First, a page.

Today, don’t forget veterans
During combat, I saw many of my brother Marines wounded or killed. Although I only realize this looking back, I truly believe I felt the pain of every young Marine that I watched the blood leave their bodies.
These images are burned in my mind: The blood, the cries of the wounded, the explosions, the smoke and the smells of war. In one battle, after it was over, my sergeant and I walked among the many who God took and those he spared for another day.
We came to a Marine, I don’t believe he was 22 years old. He lay on his back, his chest covered with blood, but he was still alive. He looked at me. He knew me and I knew him. I had trained with him for five months at Camp Pendleton before going to Korea.
As life was slowly leaving his body, he asked in a quiet voice, “Why is God taking me when I’m so young? What did I do wrong?” As he closed his eyes, I whispered, “Nothing.”
Wars don’t kill old men, they kill young boys who never get the chance to get old. Most of those I saw in Korea were boys who were 18, 19, 20 or 21. I was a Marine, but we were no better than any soldier, sailor, airman or coast guardsman.
In war we all became brothers: Each depending on the other to survive. We would talk together, laugh together and sometimes we would die together.
I am constantly reminded of a very close friend I met in Korea. Jackie Kilmer was a Navy corpsman. Corpsmen were, in combat, our first and sometimes, only hope to come home alive.
I was wounded one time while carrying my flamethrower. During a night-time fight, a Chinese soldier bayonetted my left arm. I was losing a lot of blood. I somehow managed to turn and kill him, firing the sawed-off shotgun I had taped to the handle of the flamethrower. I hit him with both barrels.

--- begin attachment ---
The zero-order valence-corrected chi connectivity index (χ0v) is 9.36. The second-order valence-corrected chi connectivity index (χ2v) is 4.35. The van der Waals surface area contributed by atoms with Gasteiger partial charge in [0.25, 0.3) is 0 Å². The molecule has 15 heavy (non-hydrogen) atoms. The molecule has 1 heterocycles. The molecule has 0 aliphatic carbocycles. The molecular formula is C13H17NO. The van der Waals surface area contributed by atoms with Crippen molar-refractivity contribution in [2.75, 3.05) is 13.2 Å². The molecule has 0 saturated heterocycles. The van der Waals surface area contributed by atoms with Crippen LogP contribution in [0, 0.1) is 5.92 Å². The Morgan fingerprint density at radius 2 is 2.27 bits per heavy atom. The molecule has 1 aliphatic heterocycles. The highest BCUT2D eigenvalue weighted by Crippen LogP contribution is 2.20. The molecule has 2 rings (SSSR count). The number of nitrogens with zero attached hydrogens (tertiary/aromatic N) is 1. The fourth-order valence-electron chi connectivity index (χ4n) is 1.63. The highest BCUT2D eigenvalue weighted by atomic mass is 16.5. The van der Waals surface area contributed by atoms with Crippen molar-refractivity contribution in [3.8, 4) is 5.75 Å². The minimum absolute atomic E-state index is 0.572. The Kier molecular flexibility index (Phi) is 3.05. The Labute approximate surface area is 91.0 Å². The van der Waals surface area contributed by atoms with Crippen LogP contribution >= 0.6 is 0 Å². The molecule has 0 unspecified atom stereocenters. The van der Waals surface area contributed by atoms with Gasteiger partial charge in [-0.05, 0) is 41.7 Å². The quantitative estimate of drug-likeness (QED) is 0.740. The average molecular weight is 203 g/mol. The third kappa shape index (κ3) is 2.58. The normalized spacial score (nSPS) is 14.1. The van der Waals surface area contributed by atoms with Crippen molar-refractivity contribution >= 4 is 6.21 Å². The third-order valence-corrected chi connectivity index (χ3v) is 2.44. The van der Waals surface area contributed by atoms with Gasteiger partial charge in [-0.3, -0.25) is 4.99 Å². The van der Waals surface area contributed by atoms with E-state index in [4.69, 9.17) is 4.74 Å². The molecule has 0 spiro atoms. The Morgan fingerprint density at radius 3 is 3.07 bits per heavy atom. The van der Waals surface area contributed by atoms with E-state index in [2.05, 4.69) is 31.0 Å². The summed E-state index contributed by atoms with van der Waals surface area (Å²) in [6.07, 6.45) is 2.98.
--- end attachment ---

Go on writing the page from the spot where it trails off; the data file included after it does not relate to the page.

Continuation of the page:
I still can see his face and smell the garlic on his breath.
I fell on my back and as the battle raged on, I heard the crying of other Marines. It was dark except for the bursts of shells landing all around. I kept seeing dark figures all around me as I lay there.
Seconds seemed like hours. I believed then I was going to die. Then I heard a familiar voice saying, “Joe, I got to stop this bleeding!”
On this mountain side, our Corpsman Jackie Kilmer found me. God must have told him where I was lying. I could barely find the strength to sit up and take the flamethrower off. Jackie removed it and wrapped a large bandage over my wound.
He helped me into a bunker. He told me he couldn’t give me anything to stop the pain but he would have to stop the blood.
I said, “Do what you have to do.”
In his medical bag he pulled out some kind of thread and a needle. He cleaned the wound and began to sew it closed. He packed the wound with gauze and then bandaged it up. I didn’t feel a thing.
On a mountain covered with blood and death, I could have died that night. But I guess God said, “Joe, it’s not your time.”
I survived eight more months in Korea after that night. Less than a month after Jackie saved me, I learned that he was killed saving the lives of two badly wounded Marines. Jackie was a few days short of his 22nd birthday. He truly earned his way through the gates of heaven wearing the Medal of Honor that he was posthumously awarded.
I believe someday I’ll see him again and get to pay him back for that night.
I can never forget him.
On this Veterans Day, don’t forget veterans. Please attend a Veterans Day service somewhere in the area.
Joseph Barna USMC Korea 1952-53 Freeland